IFPDA Executive Director Jenny Gibbs invited artist Christiane Baumgartner to curate a list of selections from the IFPDA Fine Art Print Fair online.
As an artist, you always look at art from a very subjective perspective. It is not the gaze of the collector, who might want to add certain works to an already existing collection, nor is it the gaze of the curator who would also like to bring together different objects into an exhibition concept, or who is looking for works that match or contradict one another in terms of content and form.
The artist's gaze, on the other hand, looks for aspects which are relevant to his or her own work. This often happens unconsciously and mostly things seem interesting that may not be superficially associated with one‘s own practice. One “chews, digests and spits out."
I still remember a time, perhaps 35 years ago, when I practically devoured Expressionist woodcuts and dealt with the question of contrast, the use of black against white surfaces or lines, and the interplay of positive and negative. At that time I also had my Munch, my Klee and my Picasso phase.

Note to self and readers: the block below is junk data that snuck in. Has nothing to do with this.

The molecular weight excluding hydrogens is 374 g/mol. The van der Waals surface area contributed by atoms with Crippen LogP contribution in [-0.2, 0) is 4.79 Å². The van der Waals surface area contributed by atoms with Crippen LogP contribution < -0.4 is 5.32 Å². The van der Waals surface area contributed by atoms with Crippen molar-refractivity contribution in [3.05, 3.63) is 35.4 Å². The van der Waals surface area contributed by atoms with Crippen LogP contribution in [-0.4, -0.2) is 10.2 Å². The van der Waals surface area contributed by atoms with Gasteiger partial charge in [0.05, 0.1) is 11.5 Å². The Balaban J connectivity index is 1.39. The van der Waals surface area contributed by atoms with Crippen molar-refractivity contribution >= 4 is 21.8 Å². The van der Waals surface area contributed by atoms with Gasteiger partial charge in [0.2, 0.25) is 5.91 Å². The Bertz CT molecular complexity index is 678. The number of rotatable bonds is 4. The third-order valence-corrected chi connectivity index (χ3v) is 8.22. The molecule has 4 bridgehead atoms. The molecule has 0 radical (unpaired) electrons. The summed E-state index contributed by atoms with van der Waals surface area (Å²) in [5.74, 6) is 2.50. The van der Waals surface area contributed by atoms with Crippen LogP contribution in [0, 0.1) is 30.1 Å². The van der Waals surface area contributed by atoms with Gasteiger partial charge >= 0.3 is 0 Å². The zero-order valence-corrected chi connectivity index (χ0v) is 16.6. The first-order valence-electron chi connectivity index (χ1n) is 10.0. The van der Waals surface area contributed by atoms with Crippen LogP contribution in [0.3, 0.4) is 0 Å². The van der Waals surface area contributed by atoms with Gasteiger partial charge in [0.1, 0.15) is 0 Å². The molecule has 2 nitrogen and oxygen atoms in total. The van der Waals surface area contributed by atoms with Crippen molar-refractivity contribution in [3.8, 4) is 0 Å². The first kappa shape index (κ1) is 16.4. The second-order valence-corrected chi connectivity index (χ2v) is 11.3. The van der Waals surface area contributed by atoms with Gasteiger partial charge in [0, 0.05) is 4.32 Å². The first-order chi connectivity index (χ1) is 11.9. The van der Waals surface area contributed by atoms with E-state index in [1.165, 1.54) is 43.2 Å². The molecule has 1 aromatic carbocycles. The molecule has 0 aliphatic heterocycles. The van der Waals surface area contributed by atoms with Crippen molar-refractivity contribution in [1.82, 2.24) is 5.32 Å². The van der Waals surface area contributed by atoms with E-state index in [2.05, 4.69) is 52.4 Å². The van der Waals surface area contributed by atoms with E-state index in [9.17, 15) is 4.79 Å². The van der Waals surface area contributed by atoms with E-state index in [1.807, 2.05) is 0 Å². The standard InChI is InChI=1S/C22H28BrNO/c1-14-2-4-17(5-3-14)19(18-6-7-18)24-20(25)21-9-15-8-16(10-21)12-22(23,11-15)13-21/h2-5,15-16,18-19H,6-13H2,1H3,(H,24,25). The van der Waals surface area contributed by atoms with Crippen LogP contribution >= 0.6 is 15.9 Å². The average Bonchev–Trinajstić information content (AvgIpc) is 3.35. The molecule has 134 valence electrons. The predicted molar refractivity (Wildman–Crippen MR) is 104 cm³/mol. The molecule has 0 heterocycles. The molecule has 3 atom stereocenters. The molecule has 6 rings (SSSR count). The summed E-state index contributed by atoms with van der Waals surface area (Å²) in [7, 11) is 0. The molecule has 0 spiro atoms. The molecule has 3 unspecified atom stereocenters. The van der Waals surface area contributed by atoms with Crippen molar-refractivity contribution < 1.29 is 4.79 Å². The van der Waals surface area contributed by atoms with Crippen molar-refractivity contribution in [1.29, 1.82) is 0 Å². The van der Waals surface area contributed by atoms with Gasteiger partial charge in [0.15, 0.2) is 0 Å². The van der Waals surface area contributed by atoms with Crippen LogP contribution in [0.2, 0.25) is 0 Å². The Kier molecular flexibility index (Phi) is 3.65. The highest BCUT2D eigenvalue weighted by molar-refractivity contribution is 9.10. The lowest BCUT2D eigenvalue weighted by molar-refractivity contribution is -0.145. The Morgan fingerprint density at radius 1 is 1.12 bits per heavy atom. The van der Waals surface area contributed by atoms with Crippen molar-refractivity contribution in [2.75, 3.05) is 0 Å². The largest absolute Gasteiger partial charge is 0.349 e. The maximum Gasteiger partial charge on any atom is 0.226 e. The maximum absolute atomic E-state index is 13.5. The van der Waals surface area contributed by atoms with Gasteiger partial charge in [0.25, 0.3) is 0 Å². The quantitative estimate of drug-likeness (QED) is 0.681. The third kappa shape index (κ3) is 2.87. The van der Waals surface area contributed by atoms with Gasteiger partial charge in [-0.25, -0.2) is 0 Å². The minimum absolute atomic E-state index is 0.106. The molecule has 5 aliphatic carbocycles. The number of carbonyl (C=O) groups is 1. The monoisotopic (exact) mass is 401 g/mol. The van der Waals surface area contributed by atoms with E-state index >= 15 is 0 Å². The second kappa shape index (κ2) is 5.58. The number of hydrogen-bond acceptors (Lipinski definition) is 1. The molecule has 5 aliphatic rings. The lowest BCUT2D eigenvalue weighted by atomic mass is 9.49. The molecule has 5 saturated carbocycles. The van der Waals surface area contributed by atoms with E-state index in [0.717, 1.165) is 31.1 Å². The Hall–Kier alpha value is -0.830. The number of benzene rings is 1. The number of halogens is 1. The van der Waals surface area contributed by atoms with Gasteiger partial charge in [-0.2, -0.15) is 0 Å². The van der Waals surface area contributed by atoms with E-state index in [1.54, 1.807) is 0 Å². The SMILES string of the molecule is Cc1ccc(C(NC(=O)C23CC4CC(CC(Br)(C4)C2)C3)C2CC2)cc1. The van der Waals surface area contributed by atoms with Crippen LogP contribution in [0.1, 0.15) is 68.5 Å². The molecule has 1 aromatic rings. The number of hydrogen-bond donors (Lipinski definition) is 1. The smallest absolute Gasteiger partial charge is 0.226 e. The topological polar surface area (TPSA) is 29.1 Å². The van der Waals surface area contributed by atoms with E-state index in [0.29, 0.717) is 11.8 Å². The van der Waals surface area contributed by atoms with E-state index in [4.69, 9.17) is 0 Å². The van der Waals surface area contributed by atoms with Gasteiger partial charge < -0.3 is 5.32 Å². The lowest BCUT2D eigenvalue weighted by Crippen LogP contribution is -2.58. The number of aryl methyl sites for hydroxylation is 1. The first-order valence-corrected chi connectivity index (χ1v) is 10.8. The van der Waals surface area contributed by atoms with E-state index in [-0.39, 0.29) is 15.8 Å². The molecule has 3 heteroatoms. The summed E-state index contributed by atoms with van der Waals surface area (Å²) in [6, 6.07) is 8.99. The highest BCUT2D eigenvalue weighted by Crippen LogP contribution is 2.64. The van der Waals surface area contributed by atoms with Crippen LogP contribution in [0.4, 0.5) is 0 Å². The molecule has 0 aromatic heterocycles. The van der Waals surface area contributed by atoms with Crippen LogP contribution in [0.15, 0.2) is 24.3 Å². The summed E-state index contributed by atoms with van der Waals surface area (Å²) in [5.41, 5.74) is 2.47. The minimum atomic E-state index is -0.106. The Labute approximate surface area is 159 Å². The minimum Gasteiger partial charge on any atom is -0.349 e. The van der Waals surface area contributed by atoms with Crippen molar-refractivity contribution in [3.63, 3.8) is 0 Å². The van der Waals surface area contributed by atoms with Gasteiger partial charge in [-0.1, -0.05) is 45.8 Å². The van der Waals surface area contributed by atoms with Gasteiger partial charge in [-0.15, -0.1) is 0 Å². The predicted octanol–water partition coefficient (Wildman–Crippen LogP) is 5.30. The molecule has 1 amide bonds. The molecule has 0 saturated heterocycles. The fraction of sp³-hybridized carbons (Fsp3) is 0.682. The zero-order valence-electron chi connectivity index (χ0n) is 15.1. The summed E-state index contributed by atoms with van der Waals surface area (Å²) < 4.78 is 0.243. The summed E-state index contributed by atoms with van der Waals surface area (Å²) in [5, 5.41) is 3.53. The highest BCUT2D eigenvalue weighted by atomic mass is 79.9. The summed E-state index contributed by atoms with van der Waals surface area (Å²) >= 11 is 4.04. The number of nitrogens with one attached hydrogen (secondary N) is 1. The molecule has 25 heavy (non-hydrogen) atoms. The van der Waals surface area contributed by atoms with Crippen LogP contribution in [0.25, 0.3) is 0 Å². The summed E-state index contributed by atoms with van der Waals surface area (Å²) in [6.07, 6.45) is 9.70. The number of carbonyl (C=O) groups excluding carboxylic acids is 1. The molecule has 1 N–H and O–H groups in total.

That is why my selection today is a brief overview of some works that, for various reasons, touch me or echo something I also investigate: either in color or in gradient, in dealing with materiality and structure, in composition, or simple and poignant in content itself.
Unfortunately, on a two-dimensional screen, it is, of course, not easy to read works on paper or prints – which often leave an “impression“, i.e. a three- dimensionality. Especially, the particular beauty of the etching, the slightly shiny sheen of the plate tone, can hardly be perceived digitally.
I'm sitting in my room in Leipzig, Germany, far away from the New York of fall 2019. The media are afraid of the second corona wave. It's very quiet here. No stress, no flood of communication, more of a self-reflection. I dedicate myself to the “little things”. Nothing will be the same as it used to be. We have grown up, we are perhaps calmer, more thoughtful ... and we have learned that “modern man” is also vulnerable. In any case, the pre-pandemic interpersonal closeness as it once was no longer exists.
I don't really like transferring this mood to my current selection of work from the ifpda online print fair fall 2020. Nevertheless, as I scroll through my completely free and straight selection, I notice that I have made a very calm, almost contemplative, and quite formal choice.
23.10.2020 Christiane Baumgartner